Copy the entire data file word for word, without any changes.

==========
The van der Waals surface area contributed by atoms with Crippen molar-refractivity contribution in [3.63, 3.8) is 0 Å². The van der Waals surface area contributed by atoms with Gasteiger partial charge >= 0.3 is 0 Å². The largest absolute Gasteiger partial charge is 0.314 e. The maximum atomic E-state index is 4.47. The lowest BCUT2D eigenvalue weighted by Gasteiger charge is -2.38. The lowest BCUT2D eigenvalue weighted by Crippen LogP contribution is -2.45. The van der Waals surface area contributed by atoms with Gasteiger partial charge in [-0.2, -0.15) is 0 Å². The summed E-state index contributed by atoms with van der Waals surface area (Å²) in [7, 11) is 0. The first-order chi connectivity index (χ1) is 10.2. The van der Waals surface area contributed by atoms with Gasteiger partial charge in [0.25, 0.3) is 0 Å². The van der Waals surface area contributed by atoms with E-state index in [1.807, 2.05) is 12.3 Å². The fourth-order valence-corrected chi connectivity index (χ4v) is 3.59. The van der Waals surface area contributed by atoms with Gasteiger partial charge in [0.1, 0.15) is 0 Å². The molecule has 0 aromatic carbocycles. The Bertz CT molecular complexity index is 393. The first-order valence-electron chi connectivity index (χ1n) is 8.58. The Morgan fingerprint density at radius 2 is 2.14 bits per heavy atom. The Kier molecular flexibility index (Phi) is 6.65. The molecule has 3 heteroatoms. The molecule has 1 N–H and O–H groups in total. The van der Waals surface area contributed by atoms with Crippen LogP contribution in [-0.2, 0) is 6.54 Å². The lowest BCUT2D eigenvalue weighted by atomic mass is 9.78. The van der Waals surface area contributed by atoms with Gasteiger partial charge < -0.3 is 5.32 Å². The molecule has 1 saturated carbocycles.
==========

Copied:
The van der Waals surface area contributed by atoms with Crippen molar-refractivity contribution in [3.63, 3.8) is 0 Å². The van der Waals surface area contributed by atoms with Gasteiger partial charge >= 0.3 is 0 Å². The largest absolute Gasteiger partial charge is 0.314 e. The maximum atomic E-state index is 4.47. The lowest BCUT2D eigenvalue weighted by Gasteiger charge is -2.38. The lowest BCUT2D eigenvalue weighted by Crippen LogP contribution is -2.45. The van der Waals surface area contributed by atoms with Gasteiger partial charge in [-0.2, -0.15) is 0 Å². The summed E-state index contributed by atoms with van der Waals surface area (Å²) in [7, 11) is 0. The first-order chi connectivity index (χ1) is 10.2. The van der Waals surface area contributed by atoms with Gasteiger partial charge in [0.25, 0.3) is 0 Å². The van der Waals surface area contributed by atoms with E-state index in [1.807, 2.05) is 12.3 Å². The fourth-order valence-corrected chi connectivity index (χ4v) is 3.59. The van der Waals surface area contributed by atoms with Gasteiger partial charge in [0.1, 0.15) is 0 Å². The molecule has 0 aromatic carbocycles. The Bertz CT molecular complexity index is 393. The first-order valence-electron chi connectivity index (χ1n) is 8.58. The Morgan fingerprint density at radius 2 is 2.14 bits per heavy atom. The Kier molecular flexibility index (Phi) is 6.65. The molecule has 3 heteroatoms. The molecule has 1 N–H and O–H groups in total. The van der Waals surface area contributed by atoms with Crippen LogP contribution in [-0.2, 0) is 6.54 Å². The lowest BCUT2D eigenvalue weighted by atomic mass is 9.78. The van der Waals surface area contributed by atoms with Gasteiger partial charge < -0.3 is 5.32 Å². The molecule has 1 saturated carbocycles.